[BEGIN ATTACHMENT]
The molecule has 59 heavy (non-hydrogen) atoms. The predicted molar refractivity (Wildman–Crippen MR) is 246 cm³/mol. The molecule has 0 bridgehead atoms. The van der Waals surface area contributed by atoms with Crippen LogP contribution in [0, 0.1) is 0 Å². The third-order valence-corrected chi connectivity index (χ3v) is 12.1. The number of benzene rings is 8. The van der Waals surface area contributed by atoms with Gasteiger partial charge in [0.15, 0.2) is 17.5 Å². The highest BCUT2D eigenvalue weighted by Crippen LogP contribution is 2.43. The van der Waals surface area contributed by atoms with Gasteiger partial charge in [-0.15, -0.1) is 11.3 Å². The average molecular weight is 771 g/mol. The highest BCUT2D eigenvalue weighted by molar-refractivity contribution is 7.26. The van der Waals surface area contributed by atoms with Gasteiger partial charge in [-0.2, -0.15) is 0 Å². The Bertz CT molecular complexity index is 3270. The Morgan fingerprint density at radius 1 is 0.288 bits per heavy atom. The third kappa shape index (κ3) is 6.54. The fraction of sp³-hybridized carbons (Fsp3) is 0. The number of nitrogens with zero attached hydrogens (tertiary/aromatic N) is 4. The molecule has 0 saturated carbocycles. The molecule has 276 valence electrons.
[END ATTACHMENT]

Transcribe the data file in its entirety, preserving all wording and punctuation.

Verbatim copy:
The molecule has 59 heavy (non-hydrogen) atoms. The predicted molar refractivity (Wildman–Crippen MR) is 246 cm³/mol. The molecule has 0 bridgehead atoms. The van der Waals surface area contributed by atoms with Crippen LogP contribution in [0, 0.1) is 0 Å². The third-order valence-corrected chi connectivity index (χ3v) is 12.1. The number of benzene rings is 8. The van der Waals surface area contributed by atoms with Gasteiger partial charge in [0.15, 0.2) is 17.5 Å². The highest BCUT2D eigenvalue weighted by Crippen LogP contribution is 2.43. The van der Waals surface area contributed by atoms with Gasteiger partial charge in [-0.15, -0.1) is 11.3 Å². The average molecular weight is 771 g/mol. The highest BCUT2D eigenvalue weighted by molar-refractivity contribution is 7.26. The van der Waals surface area contributed by atoms with Gasteiger partial charge in [-0.2, -0.15) is 0 Å². The Bertz CT molecular complexity index is 3270. The Morgan fingerprint density at radius 1 is 0.288 bits per heavy atom. The third kappa shape index (κ3) is 6.54. The fraction of sp³-hybridized carbons (Fsp3) is 0. The number of nitrogens with zero attached hydrogens (tertiary/aromatic N) is 4. The molecule has 0 saturated carbocycles. The molecule has 276 valence electrons.